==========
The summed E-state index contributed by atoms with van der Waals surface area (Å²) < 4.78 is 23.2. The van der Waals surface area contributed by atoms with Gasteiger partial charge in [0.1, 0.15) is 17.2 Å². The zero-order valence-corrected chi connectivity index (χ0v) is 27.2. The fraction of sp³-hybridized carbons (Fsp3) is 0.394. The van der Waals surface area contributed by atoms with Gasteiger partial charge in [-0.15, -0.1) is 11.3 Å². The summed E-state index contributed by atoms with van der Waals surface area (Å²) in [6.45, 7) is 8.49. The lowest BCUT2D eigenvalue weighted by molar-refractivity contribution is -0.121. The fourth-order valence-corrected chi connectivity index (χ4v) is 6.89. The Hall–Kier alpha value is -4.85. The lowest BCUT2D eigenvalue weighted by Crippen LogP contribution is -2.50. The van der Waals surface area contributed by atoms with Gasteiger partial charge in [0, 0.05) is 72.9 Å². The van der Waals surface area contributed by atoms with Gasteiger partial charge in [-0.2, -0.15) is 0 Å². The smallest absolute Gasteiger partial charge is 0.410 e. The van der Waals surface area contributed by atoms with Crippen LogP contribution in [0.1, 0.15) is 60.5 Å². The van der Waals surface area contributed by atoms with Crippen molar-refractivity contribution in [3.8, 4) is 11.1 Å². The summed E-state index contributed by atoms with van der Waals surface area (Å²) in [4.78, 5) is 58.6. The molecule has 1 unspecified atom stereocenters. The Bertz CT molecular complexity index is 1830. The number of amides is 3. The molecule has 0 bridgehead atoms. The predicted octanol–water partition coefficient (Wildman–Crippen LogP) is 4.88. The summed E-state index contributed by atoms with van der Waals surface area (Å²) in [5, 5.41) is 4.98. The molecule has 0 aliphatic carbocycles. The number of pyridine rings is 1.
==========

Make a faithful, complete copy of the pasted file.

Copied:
The summed E-state index contributed by atoms with van der Waals surface area (Å²) < 4.78 is 23.2. The van der Waals surface area contributed by atoms with Gasteiger partial charge in [0.1, 0.15) is 17.2 Å². The zero-order valence-corrected chi connectivity index (χ0v) is 27.2. The fraction of sp³-hybridized carbons (Fsp3) is 0.394. The van der Waals surface area contributed by atoms with Gasteiger partial charge in [-0.15, -0.1) is 11.3 Å². The summed E-state index contributed by atoms with van der Waals surface area (Å²) in [6.45, 7) is 8.49. The lowest BCUT2D eigenvalue weighted by molar-refractivity contribution is -0.121. The fourth-order valence-corrected chi connectivity index (χ4v) is 6.89. The Hall–Kier alpha value is -4.85. The lowest BCUT2D eigenvalue weighted by Crippen LogP contribution is -2.50. The van der Waals surface area contributed by atoms with Gasteiger partial charge in [0, 0.05) is 72.9 Å². The van der Waals surface area contributed by atoms with Gasteiger partial charge in [-0.2, -0.15) is 0 Å². The smallest absolute Gasteiger partial charge is 0.410 e. The van der Waals surface area contributed by atoms with Crippen LogP contribution in [0.1, 0.15) is 60.5 Å². The van der Waals surface area contributed by atoms with Crippen molar-refractivity contribution in [3.8, 4) is 11.1 Å². The summed E-state index contributed by atoms with van der Waals surface area (Å²) in [4.78, 5) is 58.6. The molecule has 1 unspecified atom stereocenters. The Bertz CT molecular complexity index is 1830. The number of amides is 3. The molecule has 0 bridgehead atoms. The predicted octanol–water partition coefficient (Wildman–Crippen LogP) is 4.88. The summed E-state index contributed by atoms with van der Waals surface area (Å²) in [5, 5.41) is 4.98. The molecule has 0 aliphatic carbocycles. The number of pyridine rings is 1.